All the films show more or less regular quick flashes of the Sun, the observed changes in its size. The considerable lightening and darkening of the Sun can be observed alternately. On some films, there are also the colour changes, but these observations are of such poor quality that it is impossible to analyze them quantitatively or qualitatively.

Below there is a description of the method used to analyze films and detailed results of the analysis.

2.2. The Selected Graphs of Brightness of the Sun

Some amateur videos with the recorded phenomenon were analyzed by dividing it into individual frames. Then the surface of the solar disc along with the glow was measured for each frame. The unambiguous and unquestionable results were obtained by means of the graphical program, automatically choosing a number of pixels with the brightness greater than a certain threshold brightness. In this way, it was possible to measure the relative observed brightness of the Sun recorded on each frame of the film.

This method of measurement, despite its simplicity works well for qualitative analysis of the flashes and the darkening of the Sun. Unfortunately, it can neither accurately specify the apparent brightness of the Sun in absolute units nor accurately determine the apparent size of the solar disc.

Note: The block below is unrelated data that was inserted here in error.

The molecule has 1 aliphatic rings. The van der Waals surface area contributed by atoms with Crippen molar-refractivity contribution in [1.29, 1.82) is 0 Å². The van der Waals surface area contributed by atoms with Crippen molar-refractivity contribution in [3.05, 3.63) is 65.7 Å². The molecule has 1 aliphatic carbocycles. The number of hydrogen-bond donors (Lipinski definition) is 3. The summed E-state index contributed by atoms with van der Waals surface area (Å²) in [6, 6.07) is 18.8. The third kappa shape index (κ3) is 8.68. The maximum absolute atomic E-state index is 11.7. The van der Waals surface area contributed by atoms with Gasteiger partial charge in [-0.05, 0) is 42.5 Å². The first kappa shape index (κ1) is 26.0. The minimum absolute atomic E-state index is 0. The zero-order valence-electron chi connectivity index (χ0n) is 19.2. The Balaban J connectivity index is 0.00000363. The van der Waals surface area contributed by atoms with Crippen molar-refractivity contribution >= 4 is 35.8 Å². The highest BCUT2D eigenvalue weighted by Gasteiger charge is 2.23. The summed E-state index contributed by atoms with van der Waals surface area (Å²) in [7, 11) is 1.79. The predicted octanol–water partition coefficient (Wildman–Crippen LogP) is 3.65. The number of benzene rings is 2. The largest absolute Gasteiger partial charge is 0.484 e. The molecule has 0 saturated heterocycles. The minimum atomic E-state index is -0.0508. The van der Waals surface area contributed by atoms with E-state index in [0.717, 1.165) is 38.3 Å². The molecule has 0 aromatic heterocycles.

For the purposes of this study a total of 1600 frames of various films were measured. Below there is a selection of graphs obtained for the various observations. The vertical axis shows the relative brightness of the Sun and the horizontal axis-time in seconds.

The fragments of observations No. 2 were shown In Figures 1 and 2. The normal brightness of the Sun, before the occurrence of the phenomenon was at the level of 1.0 (Figure 1), after a sequence of vibrations due to the changes of the position of the camera was 0.8 (Figures 1 and 2). Figure 1 shows the full sequence of vibrations—on the film normal sunshine period before and after the phenomenon is visible. In Figure 2 we can only see the middle section—the camera was not turned on since the beginning of the phenomenon.